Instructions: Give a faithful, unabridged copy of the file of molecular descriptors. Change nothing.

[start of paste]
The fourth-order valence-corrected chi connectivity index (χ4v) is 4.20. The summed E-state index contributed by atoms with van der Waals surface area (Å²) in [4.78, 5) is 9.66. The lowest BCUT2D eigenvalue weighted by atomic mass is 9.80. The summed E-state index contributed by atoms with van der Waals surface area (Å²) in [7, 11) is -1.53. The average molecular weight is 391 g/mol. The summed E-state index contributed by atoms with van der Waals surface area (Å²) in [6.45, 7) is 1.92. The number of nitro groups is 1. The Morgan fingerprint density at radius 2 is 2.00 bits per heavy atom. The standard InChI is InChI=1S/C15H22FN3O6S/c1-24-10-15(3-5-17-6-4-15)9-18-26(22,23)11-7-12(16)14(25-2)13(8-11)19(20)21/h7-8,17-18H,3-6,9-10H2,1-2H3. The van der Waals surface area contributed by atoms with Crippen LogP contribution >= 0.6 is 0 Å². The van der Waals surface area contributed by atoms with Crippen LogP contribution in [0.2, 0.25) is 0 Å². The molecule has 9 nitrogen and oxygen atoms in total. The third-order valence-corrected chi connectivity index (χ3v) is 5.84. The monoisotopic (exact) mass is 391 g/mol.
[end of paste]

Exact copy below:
The fourth-order valence-corrected chi connectivity index (χ4v) is 4.20. The summed E-state index contributed by atoms with van der Waals surface area (Å²) in [4.78, 5) is 9.66. The lowest BCUT2D eigenvalue weighted by atomic mass is 9.80. The summed E-state index contributed by atoms with van der Waals surface area (Å²) in [7, 11) is -1.53. The average molecular weight is 391 g/mol. The summed E-state index contributed by atoms with van der Waals surface area (Å²) in [6.45, 7) is 1.92. The number of nitro groups is 1. The Morgan fingerprint density at radius 2 is 2.00 bits per heavy atom. The standard InChI is InChI=1S/C15H22FN3O6S/c1-24-10-15(3-5-17-6-4-15)9-18-26(22,23)11-7-12(16)14(25-2)13(8-11)19(20)21/h7-8,17-18H,3-6,9-10H2,1-2H3. The van der Waals surface area contributed by atoms with Crippen LogP contribution >= 0.6 is 0 Å². The van der Waals surface area contributed by atoms with Crippen LogP contribution in [0.2, 0.25) is 0 Å². The molecule has 9 nitrogen and oxygen atoms in total. The third-order valence-corrected chi connectivity index (χ3v) is 5.84. The monoisotopic (exact) mass is 391 g/mol.